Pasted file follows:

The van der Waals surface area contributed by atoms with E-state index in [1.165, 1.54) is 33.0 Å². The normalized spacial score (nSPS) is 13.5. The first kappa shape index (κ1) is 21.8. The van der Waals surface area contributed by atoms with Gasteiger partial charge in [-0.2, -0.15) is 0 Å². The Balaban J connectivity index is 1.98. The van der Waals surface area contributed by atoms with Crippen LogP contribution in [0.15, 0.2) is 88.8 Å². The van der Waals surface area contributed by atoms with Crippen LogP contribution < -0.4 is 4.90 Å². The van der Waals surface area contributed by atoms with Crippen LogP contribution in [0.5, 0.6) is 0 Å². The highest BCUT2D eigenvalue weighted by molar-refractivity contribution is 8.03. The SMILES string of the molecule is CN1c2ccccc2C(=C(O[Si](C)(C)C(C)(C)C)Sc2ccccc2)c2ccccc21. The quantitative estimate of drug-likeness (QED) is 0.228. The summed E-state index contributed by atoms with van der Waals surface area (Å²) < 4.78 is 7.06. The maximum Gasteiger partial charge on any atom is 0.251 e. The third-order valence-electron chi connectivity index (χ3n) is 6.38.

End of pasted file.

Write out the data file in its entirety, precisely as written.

The van der Waals surface area contributed by atoms with E-state index in [1.165, 1.54) is 33.0 Å². The normalized spacial score (nSPS) is 13.5. The first kappa shape index (κ1) is 21.8. The van der Waals surface area contributed by atoms with Gasteiger partial charge in [-0.2, -0.15) is 0 Å². The Balaban J connectivity index is 1.98. The van der Waals surface area contributed by atoms with Crippen LogP contribution in [0.15, 0.2) is 88.8 Å². The van der Waals surface area contributed by atoms with Crippen LogP contribution < -0.4 is 4.90 Å². The van der Waals surface area contributed by atoms with Crippen LogP contribution in [0.5, 0.6) is 0 Å². The highest BCUT2D eigenvalue weighted by molar-refractivity contribution is 8.03. The SMILES string of the molecule is CN1c2ccccc2C(=C(O[Si](C)(C)C(C)(C)C)Sc2ccccc2)c2ccccc21. The quantitative estimate of drug-likeness (QED) is 0.228. The summed E-state index contributed by atoms with van der Waals surface area (Å²) < 4.78 is 7.06. The maximum Gasteiger partial charge on any atom is 0.251 e. The third-order valence-electron chi connectivity index (χ3n) is 6.38.